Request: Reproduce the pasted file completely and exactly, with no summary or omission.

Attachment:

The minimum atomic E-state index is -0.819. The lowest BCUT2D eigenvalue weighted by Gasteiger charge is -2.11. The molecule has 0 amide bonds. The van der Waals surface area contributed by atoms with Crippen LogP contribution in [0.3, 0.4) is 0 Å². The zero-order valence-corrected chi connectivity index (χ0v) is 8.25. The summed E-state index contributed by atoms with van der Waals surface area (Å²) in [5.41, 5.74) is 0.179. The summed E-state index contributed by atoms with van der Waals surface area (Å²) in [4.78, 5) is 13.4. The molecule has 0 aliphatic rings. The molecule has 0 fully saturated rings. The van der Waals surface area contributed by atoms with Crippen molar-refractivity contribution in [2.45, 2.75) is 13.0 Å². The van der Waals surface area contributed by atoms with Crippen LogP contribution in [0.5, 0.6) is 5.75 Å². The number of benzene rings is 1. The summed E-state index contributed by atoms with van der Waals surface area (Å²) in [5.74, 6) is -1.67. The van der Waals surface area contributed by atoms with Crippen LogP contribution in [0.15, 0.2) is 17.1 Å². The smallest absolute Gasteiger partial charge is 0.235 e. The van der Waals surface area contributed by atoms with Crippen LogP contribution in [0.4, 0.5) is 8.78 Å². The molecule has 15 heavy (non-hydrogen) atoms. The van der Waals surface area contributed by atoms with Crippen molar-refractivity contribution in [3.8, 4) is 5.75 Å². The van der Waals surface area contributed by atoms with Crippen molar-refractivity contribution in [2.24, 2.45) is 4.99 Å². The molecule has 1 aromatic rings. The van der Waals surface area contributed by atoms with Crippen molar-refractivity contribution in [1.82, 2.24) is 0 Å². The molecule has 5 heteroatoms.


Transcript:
The minimum atomic E-state index is -0.819. The lowest BCUT2D eigenvalue weighted by Gasteiger charge is -2.11. The molecule has 0 amide bonds. The van der Waals surface area contributed by atoms with Crippen LogP contribution in [0.3, 0.4) is 0 Å². The zero-order valence-corrected chi connectivity index (χ0v) is 8.25. The summed E-state index contributed by atoms with van der Waals surface area (Å²) in [5.41, 5.74) is 0.179. The summed E-state index contributed by atoms with van der Waals surface area (Å²) in [4.78, 5) is 13.4. The molecule has 0 aliphatic rings. The molecule has 0 fully saturated rings. The van der Waals surface area contributed by atoms with Crippen molar-refractivity contribution in [2.45, 2.75) is 13.0 Å². The van der Waals surface area contributed by atoms with Crippen LogP contribution in [0.5, 0.6) is 5.75 Å². The number of benzene rings is 1. The summed E-state index contributed by atoms with van der Waals surface area (Å²) in [5.74, 6) is -1.67. The van der Waals surface area contributed by atoms with Crippen LogP contribution in [0.15, 0.2) is 17.1 Å². The smallest absolute Gasteiger partial charge is 0.235 e. The van der Waals surface area contributed by atoms with Crippen LogP contribution in [0.4, 0.5) is 8.78 Å². The molecule has 15 heavy (non-hydrogen) atoms. The van der Waals surface area contributed by atoms with Crippen molar-refractivity contribution in [3.8, 4) is 5.75 Å². The van der Waals surface area contributed by atoms with Crippen molar-refractivity contribution in [2.24, 2.45) is 4.99 Å². The molecule has 1 aromatic rings. The van der Waals surface area contributed by atoms with Crippen molar-refractivity contribution in [1.82, 2.24) is 0 Å². The molecule has 5 heteroatoms.